Karl Marx (1978), in his Capital Vol.1, also noted that non-market transfers were most common during the transition from the pre-capitalist mode of production. He described it as ‘primitive accumulation’, namely that the transfer of assets from the pre-capitalist sector to the emerging industrial sector has never been achieved entirely through market exchange. He referred to it as primitive accumulation, through which the conditions of expanded capitalist production are created, and it is this process through which direct subsistence producers in the pre-capitalist economy are separated from their means of production and turned into wage labourers who have nothing to sell other than their labour power. Marx also emphasised that in the 18th and 19th centuries, during the transition from feudalism to capitalism and industrialisation in England, primitive accumulation involved theft, the enclosure of common lands, slavery, colonial plunder and deindustrialisation in the colonies (such as in India in the 19th century) (Siddiqui, 2018a). Britain used political power to engineer unequal exchange and transfer through the appropriate physical mechanisms, as Marx wrote in 1853 in the New York Herald Tribune, when Britain was claiming credit for the launch of the railways in India as a revolutionary development. As Marx (1853) noted: “the misery inflicted by the British on Hindustan [India] is of an essentially different and infinitely more intensive kind than all Hindustan had to suffer before…The profound hypocrisy and inherent barbarism of bourgeois civilisation lies unveiled before our eyes, turning from its home, where it assumes respectable forms, to the colonies, where it goes naked”.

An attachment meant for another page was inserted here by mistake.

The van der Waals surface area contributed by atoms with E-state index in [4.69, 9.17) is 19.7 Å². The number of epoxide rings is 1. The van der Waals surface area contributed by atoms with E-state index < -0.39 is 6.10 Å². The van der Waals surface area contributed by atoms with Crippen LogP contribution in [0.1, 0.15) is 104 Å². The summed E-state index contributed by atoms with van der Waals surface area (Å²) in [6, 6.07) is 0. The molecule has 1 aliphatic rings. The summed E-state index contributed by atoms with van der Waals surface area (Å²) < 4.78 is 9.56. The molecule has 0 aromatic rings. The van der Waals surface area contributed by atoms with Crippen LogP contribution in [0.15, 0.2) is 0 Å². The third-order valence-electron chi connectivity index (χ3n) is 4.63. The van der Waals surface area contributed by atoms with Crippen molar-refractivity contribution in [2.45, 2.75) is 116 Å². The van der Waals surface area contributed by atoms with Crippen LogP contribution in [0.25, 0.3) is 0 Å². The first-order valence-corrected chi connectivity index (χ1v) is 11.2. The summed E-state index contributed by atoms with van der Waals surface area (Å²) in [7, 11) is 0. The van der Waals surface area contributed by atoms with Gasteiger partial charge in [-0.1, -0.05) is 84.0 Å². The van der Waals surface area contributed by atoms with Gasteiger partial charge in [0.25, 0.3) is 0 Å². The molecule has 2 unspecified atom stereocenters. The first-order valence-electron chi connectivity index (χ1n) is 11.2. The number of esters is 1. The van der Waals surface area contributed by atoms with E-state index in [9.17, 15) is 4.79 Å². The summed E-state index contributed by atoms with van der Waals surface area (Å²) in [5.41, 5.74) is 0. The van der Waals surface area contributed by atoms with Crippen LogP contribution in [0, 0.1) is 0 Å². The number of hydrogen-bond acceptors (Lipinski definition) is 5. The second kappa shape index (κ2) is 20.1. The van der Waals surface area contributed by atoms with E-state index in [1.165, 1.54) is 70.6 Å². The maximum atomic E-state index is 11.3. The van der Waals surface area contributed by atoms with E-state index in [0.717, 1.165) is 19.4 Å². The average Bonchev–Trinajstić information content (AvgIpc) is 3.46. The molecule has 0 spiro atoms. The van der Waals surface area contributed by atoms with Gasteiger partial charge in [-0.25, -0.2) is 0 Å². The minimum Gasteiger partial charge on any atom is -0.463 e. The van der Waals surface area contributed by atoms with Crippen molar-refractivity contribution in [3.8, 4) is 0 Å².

Recent data from the Global Competitiveness Report (GSR) index, Transparency International (TI) and the Business International (BI) index point out that corruption constrains economic development by generating increases in government spending while creating instability and lowering foreign direct investments. As more and more money is allocated for mega projects such as the construction of highways, there is greater potential for corruption. Friedman et al. (2000) found that corruption is associated with unofficial activities that lead to decreasing tax revenue, while in order to hide the illegal money, government officials and politicians invest in the shadow economy, which in turn also leads to a fall in tax revenues.

There seems to be a large set of public consequences to corruption such as the rise in income inequality, lower GDP per capita, undermining the rule of law, lower investment, budget allocation distortions and a decline in the actual delivery of health and education services to the populace; indeed, corruption can distort the functioning of the entire economy. It also leads to market misallocation of resources, which is likely to distort economic efficiency. In open economies, corruption will encourage capital flights and adversely impact on foreign investors and undermine growth prospects. Corruption also contributes to environmental damage, the rise in organised crime and social polarisation.